An Update on the Dakota Access Pipeline Protest

Grace Fiori, Contributing Editor

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Recently, the Chieftain Press, and much of the world, has been covering the newest developments in the struggle between Standing Rock Reservation and the big business interests affecting the Dakota Access Pipeline. The members of the Sioux Reservation, their supporters, and fellow tribes are protesting against the placement of oil pipeline on their tribal land. Not only is the pipeline located on the ancestral land, but it poses a threat to the main source of drinking water for the reservation.

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A view of the Oceti Sakowin camp, north of the Cannonball River, where people have gathered to protest the Dakota Access Pipeline.  David Goldman/AP

After a series of clashes between police enforcers and protesters – some even turning violent, a call from the Obama administration was made to halt construction. This was a beneficial new development for the tribes protesting the construction.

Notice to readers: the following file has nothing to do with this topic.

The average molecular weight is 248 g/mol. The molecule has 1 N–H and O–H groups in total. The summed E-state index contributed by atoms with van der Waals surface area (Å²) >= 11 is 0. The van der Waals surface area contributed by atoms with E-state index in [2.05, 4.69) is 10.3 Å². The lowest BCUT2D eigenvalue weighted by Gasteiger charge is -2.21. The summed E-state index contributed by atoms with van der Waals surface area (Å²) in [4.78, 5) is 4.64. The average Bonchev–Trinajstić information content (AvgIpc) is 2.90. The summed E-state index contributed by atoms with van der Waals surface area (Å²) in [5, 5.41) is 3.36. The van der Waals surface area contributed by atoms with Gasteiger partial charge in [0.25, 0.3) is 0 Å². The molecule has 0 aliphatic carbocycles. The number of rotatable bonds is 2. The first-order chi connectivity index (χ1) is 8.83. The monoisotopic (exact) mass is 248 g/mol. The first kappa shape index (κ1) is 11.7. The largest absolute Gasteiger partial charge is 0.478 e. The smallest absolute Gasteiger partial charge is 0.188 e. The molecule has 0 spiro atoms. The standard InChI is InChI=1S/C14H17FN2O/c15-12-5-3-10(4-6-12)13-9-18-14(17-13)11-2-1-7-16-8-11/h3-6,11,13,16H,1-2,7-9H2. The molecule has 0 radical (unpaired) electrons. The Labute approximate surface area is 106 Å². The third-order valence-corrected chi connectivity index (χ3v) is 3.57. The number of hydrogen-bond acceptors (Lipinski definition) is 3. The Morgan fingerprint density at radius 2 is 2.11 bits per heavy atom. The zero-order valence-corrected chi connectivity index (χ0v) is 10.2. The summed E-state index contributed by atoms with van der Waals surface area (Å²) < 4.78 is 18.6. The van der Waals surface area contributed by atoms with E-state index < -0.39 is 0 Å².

It was then reported that the Army Corps of Engineers denied the permit needed for the Dakota Access Pipeline to continue building along the area. This essentially prevents the 1,172 mile pipeline from continuing about a half mile south of the Sioux Reservation.

This comes as a relief to many protesters, who have been fighting for many months, as their voices have finally been heard.

While the struggle for Native-American rights to the land isn’t over yet, this certainly is a large step in the right direction. At the moment, the protesters in support of the Standing Rock Sioux Reservation will be the victor in this long, and well-fought battle.

 

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